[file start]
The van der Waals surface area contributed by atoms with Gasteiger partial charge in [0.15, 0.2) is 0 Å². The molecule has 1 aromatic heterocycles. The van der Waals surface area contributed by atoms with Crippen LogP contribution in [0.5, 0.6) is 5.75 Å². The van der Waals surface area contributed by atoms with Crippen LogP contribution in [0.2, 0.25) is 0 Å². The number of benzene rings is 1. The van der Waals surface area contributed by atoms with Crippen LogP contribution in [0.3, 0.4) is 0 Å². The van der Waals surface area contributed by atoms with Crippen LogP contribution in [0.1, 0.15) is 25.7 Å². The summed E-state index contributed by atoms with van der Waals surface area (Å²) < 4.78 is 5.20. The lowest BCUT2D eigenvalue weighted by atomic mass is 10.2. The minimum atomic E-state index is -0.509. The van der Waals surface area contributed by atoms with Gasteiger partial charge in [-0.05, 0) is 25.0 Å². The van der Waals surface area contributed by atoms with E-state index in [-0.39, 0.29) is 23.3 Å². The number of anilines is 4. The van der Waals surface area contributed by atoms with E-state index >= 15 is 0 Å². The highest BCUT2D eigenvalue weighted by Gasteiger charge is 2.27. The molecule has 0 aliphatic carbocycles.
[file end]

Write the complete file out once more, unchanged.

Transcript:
The van der Waals surface area contributed by atoms with Gasteiger partial charge in [0.15, 0.2) is 0 Å². The molecule has 1 aromatic heterocycles. The van der Waals surface area contributed by atoms with Crippen LogP contribution in [0.5, 0.6) is 5.75 Å². The van der Waals surface area contributed by atoms with Crippen LogP contribution in [0.2, 0.25) is 0 Å². The number of benzene rings is 1. The van der Waals surface area contributed by atoms with Crippen LogP contribution in [0.3, 0.4) is 0 Å². The van der Waals surface area contributed by atoms with Crippen LogP contribution in [0.1, 0.15) is 25.7 Å². The summed E-state index contributed by atoms with van der Waals surface area (Å²) < 4.78 is 5.20. The lowest BCUT2D eigenvalue weighted by atomic mass is 10.2. The minimum atomic E-state index is -0.509. The van der Waals surface area contributed by atoms with Gasteiger partial charge in [-0.05, 0) is 25.0 Å². The van der Waals surface area contributed by atoms with E-state index in [-0.39, 0.29) is 23.3 Å². The number of anilines is 4. The van der Waals surface area contributed by atoms with E-state index >= 15 is 0 Å². The highest BCUT2D eigenvalue weighted by Gasteiger charge is 2.27. The molecule has 0 aliphatic carbocycles.